LTU panel: Young workers seek balance, meaning in the workplace

SOUTHFIELD – The millennial generation, now getting its first promotions in the workplace, and Generation Z that follows them, seeks both work-life balance and the knowledge that the work they do is meaningful.

That was the analysis Thursday from an expert panel on “The New Workplace,” at a Leaders and Innovators business breakfast hosted by Lawrence Technological University and presented by WWJ Newsradio 950.

Panelist Margaret “Peg” Pierce, director of career services at Lawrence Tech, noted that millennials will be the majority in the American workforce by 2020, and are now taking “early decision-maker roles – that’s having an impact on how the workplace functions.”

Added Pierce: “Our recent graduates are looking for work-life balance, to work when they want to work, and live when they want to live. I think sometimes they get a bad rap, because it’s thought that they don’t want to work, and that’s not true at all. I think they may work more over a 24-hour period than someone who clocks in at 8 o’clock and clocks out at 5.”

Panelist Shaun Wilson, partner and senior vice president at the Lansing-based public relations firm Truscott Rossman, said his company has come to realize that its employees also work from home at all hours, “so we tend not to be too strict about work hours… We’re flexible, but it has to be managed for productivity.”

Panelist Joe Schoch, a talent engagement manager at Ann Arbor-based software developers Pillar Technology, told the audience about his company’s workplace. It’s not called an office, it’s called “The Forge.” Conference rooms aren’t called conference rooms – they’re “crucibles.” The company also doesn’t have reception areas or assigned seats for workers. Customers, family members, and members of the community are free to come in, and they’re greeted and directed to their destination by the first person they happen to meet.

At Truscott Rossman, Wilson said he’s still “old school” and has a separate office, but even its workspaces are becoming more of a bullpen, fostering collaboration.

While flexible work hours are important, face-to-face time is still critical, panelists said. Panel moderator Murray Feldman, business editor at WWJ, pointed to a study showing that one face-to-face conversation can convey as much information as 30-plus emails.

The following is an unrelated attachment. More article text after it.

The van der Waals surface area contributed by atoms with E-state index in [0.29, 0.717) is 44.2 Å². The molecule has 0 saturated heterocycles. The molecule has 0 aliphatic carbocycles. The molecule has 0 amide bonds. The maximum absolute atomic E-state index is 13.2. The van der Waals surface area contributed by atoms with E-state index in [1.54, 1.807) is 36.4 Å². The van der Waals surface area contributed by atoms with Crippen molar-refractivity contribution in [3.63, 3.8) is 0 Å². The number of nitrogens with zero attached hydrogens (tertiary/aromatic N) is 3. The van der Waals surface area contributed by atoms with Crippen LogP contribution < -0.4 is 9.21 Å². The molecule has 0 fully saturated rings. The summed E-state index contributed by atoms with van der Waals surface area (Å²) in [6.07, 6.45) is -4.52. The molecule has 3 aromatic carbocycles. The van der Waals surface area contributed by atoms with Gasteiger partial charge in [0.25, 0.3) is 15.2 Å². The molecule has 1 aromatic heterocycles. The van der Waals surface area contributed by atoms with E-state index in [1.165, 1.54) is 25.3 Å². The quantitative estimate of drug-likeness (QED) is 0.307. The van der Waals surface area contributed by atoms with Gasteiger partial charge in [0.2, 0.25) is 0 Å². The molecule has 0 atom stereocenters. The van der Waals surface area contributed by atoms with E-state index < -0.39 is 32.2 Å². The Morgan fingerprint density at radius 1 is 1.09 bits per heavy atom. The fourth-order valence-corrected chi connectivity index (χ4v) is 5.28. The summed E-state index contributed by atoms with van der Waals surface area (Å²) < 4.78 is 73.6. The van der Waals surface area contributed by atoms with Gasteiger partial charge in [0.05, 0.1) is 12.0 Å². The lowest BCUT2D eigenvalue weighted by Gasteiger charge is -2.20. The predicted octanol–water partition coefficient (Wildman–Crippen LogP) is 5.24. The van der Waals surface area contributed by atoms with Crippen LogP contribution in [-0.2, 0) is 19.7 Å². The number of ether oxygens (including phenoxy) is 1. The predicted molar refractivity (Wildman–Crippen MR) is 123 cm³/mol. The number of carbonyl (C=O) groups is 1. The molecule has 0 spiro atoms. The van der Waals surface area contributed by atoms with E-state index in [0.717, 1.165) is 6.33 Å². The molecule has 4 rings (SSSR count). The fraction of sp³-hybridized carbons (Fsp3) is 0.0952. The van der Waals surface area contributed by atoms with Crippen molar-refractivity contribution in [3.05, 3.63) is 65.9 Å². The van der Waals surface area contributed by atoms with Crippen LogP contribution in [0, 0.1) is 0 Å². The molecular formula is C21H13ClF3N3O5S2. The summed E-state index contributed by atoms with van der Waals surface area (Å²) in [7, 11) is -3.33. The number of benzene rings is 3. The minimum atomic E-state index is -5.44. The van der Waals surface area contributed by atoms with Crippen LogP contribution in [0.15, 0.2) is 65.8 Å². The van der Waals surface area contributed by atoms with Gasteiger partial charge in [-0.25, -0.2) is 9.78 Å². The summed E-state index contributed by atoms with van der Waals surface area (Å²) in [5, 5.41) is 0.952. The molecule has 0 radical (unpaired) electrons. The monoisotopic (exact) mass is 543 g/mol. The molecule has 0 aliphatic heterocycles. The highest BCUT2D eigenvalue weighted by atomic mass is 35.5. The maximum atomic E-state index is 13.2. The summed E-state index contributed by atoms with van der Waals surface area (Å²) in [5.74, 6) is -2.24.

Panelists said that more than anything, today’s workers want to know that their work is meaningful. Pierce said a survey from the National Association of Colleges and Employers showed young workers want to be “part of an important process, not just doing busy work.”

Panelists also said today’s young workers lack a firm grasp of a fringe benefit package, tending to value things like help with student loans over health care coverage.

“What keeps young talent is giving them challenges, rewarding them for those challenges, and letting them know they’re doing the kind of work that you value,” Pierce said. “Benefits won’t hold them.”

Panelists also noted that today’s employers are looking for team members who can work on projects collaboratively. Pierce mentioned a Farmington Hills company that has traffic lights outside its conference areas – and when the team working there hits a roadblock, the light goes from green to yellow, which means other people in the company are encouraged to join the meeting and contribute.

Audience members also pointed out that today’s young employees need a fair amount of help with writing skills, interpersonal skills, and social skills like knowing when it’s OK to dress down for work – and when it isn’t.

“We’ve lost the war on dress codes,” Wilson said. “I’ve had to back down. When people are inside the office and not engaging with clients, I look the other direction. I work in the Renaissance Center, and I see GM folks, where it used to be blue suits and blue ties, it’s now floral (shirts) and no socks.”

Overall, panelists said, companies need to tailor their dress codes to the industries they serve. “If your clients are in jeans and sandals, you do your homework, you know how they dress, and you adjust your dress,” Pierce said.

The Leaders and Innovators series will continue with breakfast events at Lawrence Tech Thursday, March 15 and Thursday, April 19. For more information, visit

Lawrence Technological University,, is a private university founded in 1932 that offers more than 100 programs through the doctoral level in its Colleges of Architecture and Design, Arts and Sciences, Engineering, and Management. PayScale lists Lawrence Tech among the nation’s top 100 universities for the salaries of its graduates, and U.S. News and World Report lists it in the top tier of best Midwestern universities. Students benefit from small class sizes and a real-world, hands-on, “theory and practice” education with an emphasis on leadership. Activities on Lawrence Tech’s 107-acre campus include more than 60 student organizations and NAIA varsity sports.

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